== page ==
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How To Set Goals and Achieve Them


This quote has become one of my new favorites: “Bees don’t waste their time explaining to flies why honey is better than sh!t. Remember that next time someone is trying to talk you out of your dreams.”


Breakdown your dreams into small steps then make those steps goals… Here’s how to set goals for achievement instead of disappointment:


Choose worthwhile goals:


The purpose of setting goals is to propel you forward. Goals have to be motivating to you. If you don’t genuinely want it, dont bother with it, because you will end up discouraged.

Deciding you want to drive your horse is a worthy and life changing goal. It’ll inspire you to do research, look for ideas, and start doing more with your horse.

For example, I’m going to use my goal to put together and drive my own four-in-hand team of horses. I started the goal about 7 years before I actually drove my own, self put together, team.

Choose goals that are in achievable stretches moving towards your bigger picture:


Your goals must be engaging and challenging or you won’t stay interested in them, but they also must be small enough steps that they are attainable. If you make your smaller goals too hard, you’ll just end up frustrated and abandon the process.

One of my first goals towards driving my four in hand was to put together a pair. I already had the single horse, Savannah, but I didn’t have a match to go with her. I drove her single keeping an open mind that if the match for her crossed my path, I’d snatch it up. It wasn’t too long before the pair-mate came into my life, Dancer, and thanks to his owner at the time I was able to make him horse #2 for my team.

Goals must be specific:


When setting goals, you have to be very specific. Having a big picture dream, like arriving at an address you’ve been driving to, is great, but you need the step by step GPS or mapping instructions to get you there. Those step by step turns are the specific goals towards getting you to the final destination. Some of those steps might be longer than others to get to, but they all are small obtainable steps that lead to your final destination.

One of the specific goals I had in putting together my team was finding the right team carriage to drive them in. I went through a few carriages I bought and resold finding that one that felt right… and even when I didn’t have 4 horses yet to drive it in, I knew it was one of the steps to driving four horses out together. I actually achieved this step before I had the 4 horses to put together.

Commitment is key to success:


One of the best ways to commit to a goal is writing it down. I used to, and still do, write notes in my phone of the things I want to do. Like right now, one of those things is to attend a pleasure drive with the four in hand.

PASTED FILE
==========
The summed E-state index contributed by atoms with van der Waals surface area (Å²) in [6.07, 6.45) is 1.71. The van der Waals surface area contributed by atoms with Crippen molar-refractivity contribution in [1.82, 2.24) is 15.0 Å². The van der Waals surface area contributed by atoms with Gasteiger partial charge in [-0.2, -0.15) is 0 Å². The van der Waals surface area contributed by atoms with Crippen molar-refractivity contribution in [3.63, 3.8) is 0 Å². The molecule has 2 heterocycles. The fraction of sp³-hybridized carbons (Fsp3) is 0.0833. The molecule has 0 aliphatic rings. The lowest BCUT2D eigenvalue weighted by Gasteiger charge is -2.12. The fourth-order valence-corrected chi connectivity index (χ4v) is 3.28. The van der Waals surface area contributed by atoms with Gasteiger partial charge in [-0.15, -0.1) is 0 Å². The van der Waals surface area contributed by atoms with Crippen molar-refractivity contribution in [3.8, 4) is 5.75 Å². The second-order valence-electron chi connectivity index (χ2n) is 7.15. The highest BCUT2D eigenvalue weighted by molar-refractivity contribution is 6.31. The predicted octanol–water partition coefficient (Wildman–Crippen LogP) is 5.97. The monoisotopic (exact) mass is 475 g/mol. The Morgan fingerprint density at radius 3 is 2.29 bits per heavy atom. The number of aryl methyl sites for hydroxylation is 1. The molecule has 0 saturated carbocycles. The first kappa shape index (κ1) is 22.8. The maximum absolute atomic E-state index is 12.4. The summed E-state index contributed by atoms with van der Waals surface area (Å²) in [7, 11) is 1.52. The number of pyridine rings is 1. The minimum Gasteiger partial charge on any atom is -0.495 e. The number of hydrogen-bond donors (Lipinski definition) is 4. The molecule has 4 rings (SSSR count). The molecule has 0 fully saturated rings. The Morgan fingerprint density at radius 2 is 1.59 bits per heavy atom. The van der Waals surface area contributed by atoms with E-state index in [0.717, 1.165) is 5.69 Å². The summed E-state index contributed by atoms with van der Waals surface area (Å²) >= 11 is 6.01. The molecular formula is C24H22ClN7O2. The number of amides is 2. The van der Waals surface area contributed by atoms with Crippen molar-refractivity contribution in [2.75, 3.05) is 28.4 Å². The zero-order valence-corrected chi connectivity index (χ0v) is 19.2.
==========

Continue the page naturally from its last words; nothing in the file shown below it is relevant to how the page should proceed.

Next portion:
By writing goals down you can see the action plan in front of you and stay focused on the steps to the bigger picture. Remember accomplishing goals is not an overnight process.

Make your goals public:


This is one of the biggest ways to keep yourself committed to the task. Once everyone knows you want to do it, peer pressure will help you stay focused and moving towards success. I use Facebook for this… you already know, I’m sure, because you probably got to my blog from my Facebook www.Facebook.com/AbacusSavannah or from my business Facebook page www.Facebook.com/TanglaoCarriageDriving But you can also just tell your friends and/or family. Just make the goals known! Brag! Be proud of yourself!

No one will advocate for you better than YOU do.

Prioritize the goals:


Once you’ve comprised your smaller goal steps to achieving the big dream, prioritize what goals are most important to getting you to the next level.


With my four in hand the number one smaller goal to getting to the end (driving my own made team) was education. I knew before I could drive four horses in a team I needed to know how to hook them together, how to know what horses go in what positions, how to assess the horses I would consider for my team, and how to train the horses first single and in pairs. My first goal became to work for and learn from team drivers. I was lucky enough in the beginning to work for 3 very accomplished international team driver competitors.

Make your goals real to you:


Visualization is an excellent way to make a goal feel “real” and attainable. I used to, and I still do, go to sleep thinking about what it must feel like to be Boyd Exell in the dressage arena with his beaitiful black horses in perfect harmony. While I’m no Boyd, the visualization does help you to then actually produce movements needed to do the task. In this case, the task for me is as simple as just keeping the 4 horses relatively together.


I’ll keep dreaming and visualizing what it must feel like to be Boyd and someday I’ll get a little better at this driving thing with it!


Reward yourself for every step:


This is the easiest part for us horse people… For us, the reward of seeing our horses succeed is usually all we need. But also allow yourself some other rewards. Every now and then I reward myself for achieving another goal by a dinner out with the husband to celebrate. Sometimes it’s a day off that I give myself. Other times it might be a small little reward like a power nap. But if you forget to reward yourself for achieving goals, you will quickly lose interest in continuing to go after the next goal.



What goals do you, my readers, have? Let me know if I can help you in anyway! Even if you just need someone to hold you accountable for your steps to achieving your goals, let me know! Embrace the process, dream big dreams, and don’t let anyone get between you and success! Remember bees don’t explain to flies why honey is better than poo…. We are bees making honey and we have a job to do: achieve our sweet dreams!

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